Raise a glass to the slumping economy! That's what Anheuser-Busch (NYSE: BUD) says Americans are doing. The company yesterday announced that it earned $0.26 a share, up from $0.23 a year ago. It was the 13th consecutive quarter of double-digit earnings growth for the nation's largest brewer.

As Enron Turns

Enron's former chief financial officer, Andrew S. Fastow, along with three other former Enron execs, pled the Fifth Amendment today while appearing before the U.S. House Energy and Commerce subcommittee on oversight and investigations.

Former Enron CEO Jeff Skilling also testified today, saying he felt "devastated and apologetic about what Enron has come to represent." Here are a few other statements -- our favorites -- that Skilling made while he was still with Enron:

  • During a conference call, Skilling called an analyst a seven-letter naughty word that begins with "A" for questioning Enron's confusing financials.
  • Shortly after taking the CEO role, Skilling explained at a conference how Enron stock, then at record levels, was undervalued.
  • Earlier this year, Skilling told a writer, "There is a very reasonable chance that we will become the biggest corporation in the world."

Also Rep. Billy Tauzin, chairman of the House Energy and Commerce Committee, said yesterday that there is "substantial evidence of illegal activity" on the part of Enron's management. Expect a congressional report out soon that will restate the causes of El Nino (blaming Enron) and will delineate Enron's links to Al Qaeda.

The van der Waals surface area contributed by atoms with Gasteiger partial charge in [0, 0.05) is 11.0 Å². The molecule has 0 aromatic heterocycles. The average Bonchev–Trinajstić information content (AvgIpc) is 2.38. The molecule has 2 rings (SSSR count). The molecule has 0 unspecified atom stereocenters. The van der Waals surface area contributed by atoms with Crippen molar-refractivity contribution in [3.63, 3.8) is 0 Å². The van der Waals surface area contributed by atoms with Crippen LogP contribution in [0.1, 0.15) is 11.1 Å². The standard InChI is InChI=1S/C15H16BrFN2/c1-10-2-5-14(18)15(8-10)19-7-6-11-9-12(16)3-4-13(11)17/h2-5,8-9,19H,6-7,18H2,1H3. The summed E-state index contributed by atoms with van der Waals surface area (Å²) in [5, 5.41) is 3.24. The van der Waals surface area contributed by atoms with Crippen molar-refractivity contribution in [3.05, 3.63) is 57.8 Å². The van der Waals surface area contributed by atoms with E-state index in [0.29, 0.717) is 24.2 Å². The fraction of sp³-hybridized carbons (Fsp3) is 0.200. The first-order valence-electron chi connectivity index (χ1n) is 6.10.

Finally, Lucasfilm Ltd. (as in George Lucas, creator of Star Wars) expressed dismay over the use of character names in the Enron lexicon. JEDI LP, Kenobe Inc., Obi-1 Holdings LLC, and Chewco Investments LP (as in Chewbacca the Wookiee) are among the business entities that were associated with Enron. It was also revealed that Ken Lay is Luke Skywalker's father.

And Finally...

Today on Fool.com: Co-founders Tom and David Gardner have an update on the changes coming to The Motley Fool Community.... Recently, some have said investing in index funds can be "disastrous" to your financial health. Come again?.... What should you look for in financial services companies? Jeff Fischer examines Mellon.

Contributors:
Brian Bauer, Bob Bobala, Robert Brokamp, Jeff Fischer, Tom Jacobs, Bill Mann, Selena Maranjian, Rex Moore, Rick Munarriz, Dayana Yochim